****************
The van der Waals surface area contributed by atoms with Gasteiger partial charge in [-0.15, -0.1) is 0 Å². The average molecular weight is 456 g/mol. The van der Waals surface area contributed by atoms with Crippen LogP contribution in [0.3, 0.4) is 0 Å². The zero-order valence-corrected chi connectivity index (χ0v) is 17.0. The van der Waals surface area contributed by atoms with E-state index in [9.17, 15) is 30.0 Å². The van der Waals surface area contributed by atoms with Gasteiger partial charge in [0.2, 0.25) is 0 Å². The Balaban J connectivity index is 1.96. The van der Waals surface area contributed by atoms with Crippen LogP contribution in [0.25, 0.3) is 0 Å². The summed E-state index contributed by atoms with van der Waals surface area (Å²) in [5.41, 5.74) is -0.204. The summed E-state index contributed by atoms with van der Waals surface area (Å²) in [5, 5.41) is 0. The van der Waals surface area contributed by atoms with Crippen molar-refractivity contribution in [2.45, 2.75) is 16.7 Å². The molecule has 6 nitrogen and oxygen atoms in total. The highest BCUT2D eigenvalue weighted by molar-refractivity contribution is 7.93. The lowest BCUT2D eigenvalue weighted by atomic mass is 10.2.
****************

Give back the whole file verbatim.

The van der Waals surface area contributed by atoms with Gasteiger partial charge in [-0.15, -0.1) is 0 Å². The average molecular weight is 456 g/mol. The van der Waals surface area contributed by atoms with Crippen LogP contribution in [0.3, 0.4) is 0 Å². The zero-order valence-corrected chi connectivity index (χ0v) is 17.0. The van der Waals surface area contributed by atoms with E-state index in [9.17, 15) is 30.0 Å². The van der Waals surface area contributed by atoms with Gasteiger partial charge in [0.2, 0.25) is 0 Å². The Balaban J connectivity index is 1.96. The van der Waals surface area contributed by atoms with Crippen LogP contribution in [0.25, 0.3) is 0 Å². The summed E-state index contributed by atoms with van der Waals surface area (Å²) in [5.41, 5.74) is -0.204. The summed E-state index contributed by atoms with van der Waals surface area (Å²) in [5, 5.41) is 0. The van der Waals surface area contributed by atoms with Crippen molar-refractivity contribution in [2.45, 2.75) is 16.7 Å². The molecule has 6 nitrogen and oxygen atoms in total. The highest BCUT2D eigenvalue weighted by molar-refractivity contribution is 7.93. The lowest BCUT2D eigenvalue weighted by atomic mass is 10.2.